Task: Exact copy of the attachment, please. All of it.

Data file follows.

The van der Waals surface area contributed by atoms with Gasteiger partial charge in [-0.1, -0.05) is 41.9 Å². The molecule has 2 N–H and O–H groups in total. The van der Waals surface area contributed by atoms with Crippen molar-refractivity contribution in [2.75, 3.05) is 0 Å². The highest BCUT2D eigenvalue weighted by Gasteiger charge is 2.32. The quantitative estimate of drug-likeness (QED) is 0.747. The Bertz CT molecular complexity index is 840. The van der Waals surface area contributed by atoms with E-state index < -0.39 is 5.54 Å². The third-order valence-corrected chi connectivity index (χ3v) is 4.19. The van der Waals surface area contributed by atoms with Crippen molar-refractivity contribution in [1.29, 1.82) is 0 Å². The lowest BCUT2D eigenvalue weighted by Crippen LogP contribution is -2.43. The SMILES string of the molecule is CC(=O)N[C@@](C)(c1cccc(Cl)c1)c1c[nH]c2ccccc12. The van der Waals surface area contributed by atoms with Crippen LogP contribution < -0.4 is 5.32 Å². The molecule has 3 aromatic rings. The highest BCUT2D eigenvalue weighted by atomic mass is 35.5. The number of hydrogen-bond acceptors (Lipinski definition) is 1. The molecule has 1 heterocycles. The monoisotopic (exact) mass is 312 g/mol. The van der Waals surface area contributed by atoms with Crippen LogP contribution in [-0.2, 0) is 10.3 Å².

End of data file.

The van der Waals surface area contributed by atoms with Gasteiger partial charge in [-0.1, -0.05) is 41.9 Å². The molecule has 2 N–H and O–H groups in total. The van der Waals surface area contributed by atoms with Crippen molar-refractivity contribution in [2.75, 3.05) is 0 Å². The highest BCUT2D eigenvalue weighted by Gasteiger charge is 2.32. The quantitative estimate of drug-likeness (QED) is 0.747. The Bertz CT molecular complexity index is 840. The van der Waals surface area contributed by atoms with E-state index < -0.39 is 5.54 Å². The third-order valence-corrected chi connectivity index (χ3v) is 4.19. The van der Waals surface area contributed by atoms with Crippen molar-refractivity contribution in [1.29, 1.82) is 0 Å². The lowest BCUT2D eigenvalue weighted by Crippen LogP contribution is -2.43. The SMILES string of the molecule is CC(=O)N[C@@](C)(c1cccc(Cl)c1)c1c[nH]c2ccccc12. The van der Waals surface area contributed by atoms with Crippen LogP contribution < -0.4 is 5.32 Å². The molecule has 3 aromatic rings. The highest BCUT2D eigenvalue weighted by atomic mass is 35.5. The number of hydrogen-bond acceptors (Lipinski definition) is 1. The molecule has 1 heterocycles. The monoisotopic (exact) mass is 312 g/mol. The van der Waals surface area contributed by atoms with Crippen LogP contribution in [-0.2, 0) is 10.3 Å².